The first two issues have seemingly amounted to red herrings; the City Hall and APD topsiders who've already signed off on this deal are the ones who have the most reason to object to those elements of the contract. After hearing a million and one times that public safety is the city's highest priority, the suggestion that the city should now pinch pennies on a contract that's cheaper than the last one is pretty easy for Toby Futrell (and the City Council) to ignore, especially given early signs of economic recovery. (Again, I say: If the council had been responsible and raised taxes to pay for the last contract, during the boom when people had money, this would not be an issue now.)
Likewise, the alarms over the extension of officers' rights in disciplinary actions would be a lot more convincing if they were being echoed by Stan Knee and his top brass, the people who actually sit on the other side of that table. It's too glib to suggest that this issue is none of the public's business, but I have a hard time believing that the Austin public gives a damn about the rights, or lack of same, extended to any other city employee facing job-related discipline. (They should probably care more.) Perhaps Knee is wrong when he says the new officers' rights are no big deal. If so, he or his successors will have to most directly deal with the consequences, as would any manager in any organization.
How Much Oversight?
That's not what police accountability advocates think, of course; in their reading, it's inevitable that bad cops (assuming that, in APD critics' opinion, there are any other kind) will perjure themselves, intimidate witnesses, and do other unfortunate things. One can accept that, given how difficult it is to fire bad cops (under civil service law, anywhere in the state, with or without meet-and-confer), any expansion of officers' rights may seem worth fighting over. But this may be looking through the wrong end of the telescope. It's been urged repeatedly over the years that APD's disciplinary process should be more public, more integrated with civilian oversight, and more like a judicial proceeding. This makes it awkward at best to argue that the officers being disciplined who already have less access to the evidence against them than does a typical criminal defendant should be even further constrained.
The Office of the Police Monitor and its oversight process are, rather explicitly, separate from APD's actual discipline process, and the changes in the contract put citizen advocates in a difficult bind. On the one hand, they have for years called for police oversight to be enacted by City Hall, with or without the cooperation of the police union. That would mean taking the nuts-and-bolts detail of the OPM out of the contract itself. The current deal on the table does this, but critics now see this as a problem, reading the contract to mean those important provisions no longer exist. The city disagrees.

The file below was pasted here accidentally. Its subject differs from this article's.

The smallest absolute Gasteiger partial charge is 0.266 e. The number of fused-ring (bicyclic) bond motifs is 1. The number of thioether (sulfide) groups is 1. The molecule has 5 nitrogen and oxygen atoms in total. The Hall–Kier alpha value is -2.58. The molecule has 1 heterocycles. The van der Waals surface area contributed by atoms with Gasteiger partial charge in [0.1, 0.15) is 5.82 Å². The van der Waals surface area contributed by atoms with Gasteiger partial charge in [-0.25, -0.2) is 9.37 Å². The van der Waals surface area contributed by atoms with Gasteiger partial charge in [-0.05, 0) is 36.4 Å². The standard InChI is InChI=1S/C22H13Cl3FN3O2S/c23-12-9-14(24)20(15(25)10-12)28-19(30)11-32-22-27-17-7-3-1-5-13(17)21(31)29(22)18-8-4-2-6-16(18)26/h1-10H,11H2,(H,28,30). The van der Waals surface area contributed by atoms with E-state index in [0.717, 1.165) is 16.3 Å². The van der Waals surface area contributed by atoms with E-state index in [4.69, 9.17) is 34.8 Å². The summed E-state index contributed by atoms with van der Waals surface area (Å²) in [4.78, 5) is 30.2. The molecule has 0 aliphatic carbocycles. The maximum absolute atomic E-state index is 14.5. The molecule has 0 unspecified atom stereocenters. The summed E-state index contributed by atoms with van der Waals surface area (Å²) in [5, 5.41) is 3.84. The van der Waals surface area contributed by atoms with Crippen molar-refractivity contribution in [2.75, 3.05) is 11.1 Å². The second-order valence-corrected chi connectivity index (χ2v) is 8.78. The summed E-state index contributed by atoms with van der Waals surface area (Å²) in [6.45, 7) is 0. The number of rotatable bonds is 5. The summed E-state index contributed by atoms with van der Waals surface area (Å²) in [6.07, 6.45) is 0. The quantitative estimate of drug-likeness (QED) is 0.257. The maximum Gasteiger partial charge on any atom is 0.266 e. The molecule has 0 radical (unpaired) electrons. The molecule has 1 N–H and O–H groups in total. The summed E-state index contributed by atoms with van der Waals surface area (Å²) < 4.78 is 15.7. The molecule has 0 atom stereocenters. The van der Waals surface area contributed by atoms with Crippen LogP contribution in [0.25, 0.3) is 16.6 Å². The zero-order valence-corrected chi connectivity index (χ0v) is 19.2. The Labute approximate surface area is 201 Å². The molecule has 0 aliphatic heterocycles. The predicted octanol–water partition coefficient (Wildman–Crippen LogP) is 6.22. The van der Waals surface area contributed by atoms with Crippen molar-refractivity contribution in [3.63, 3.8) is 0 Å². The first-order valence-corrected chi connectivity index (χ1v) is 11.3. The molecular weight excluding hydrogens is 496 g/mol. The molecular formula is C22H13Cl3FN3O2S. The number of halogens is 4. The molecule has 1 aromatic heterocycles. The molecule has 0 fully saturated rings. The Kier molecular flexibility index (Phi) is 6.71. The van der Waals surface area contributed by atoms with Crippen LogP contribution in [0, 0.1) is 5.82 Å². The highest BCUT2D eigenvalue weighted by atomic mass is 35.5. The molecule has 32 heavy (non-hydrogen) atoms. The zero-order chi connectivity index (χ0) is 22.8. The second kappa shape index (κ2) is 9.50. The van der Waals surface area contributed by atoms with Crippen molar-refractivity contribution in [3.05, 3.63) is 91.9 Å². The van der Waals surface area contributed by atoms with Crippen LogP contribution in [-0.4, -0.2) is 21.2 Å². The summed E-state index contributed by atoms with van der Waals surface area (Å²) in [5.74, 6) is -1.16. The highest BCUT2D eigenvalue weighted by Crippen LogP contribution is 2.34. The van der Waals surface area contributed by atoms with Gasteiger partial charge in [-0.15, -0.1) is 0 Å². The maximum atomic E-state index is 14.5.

It may soon be evident that citizen oversight needs to be instituted by ordinance, or referendum, on different terms than either the old or new contracts provide indeed, that the citizens should ask their leaders to pursue a different kind of civil-service arrangement entirely with the city's police officers. But for now, it may be preferable for the contract to be less specific rather than more, if indeed that gives city management and APD brass more leeway to make the oversight process mean something useful.
For this to happen will likely take public pressure that has for years been lacking where APD is concerned; despite the screaming and hand-wringing of the last months, the police union did not become an unstoppable juggernaut, if that is what it is, against the will of the people, as expressed heretofore at the ballot box and elsewhere. Perhaps, as the community commits itself to moving through the APD crisis, we will express a different will. If so, it's not just the police union, but City Hall and the Fifth Floor, that need to hear the message.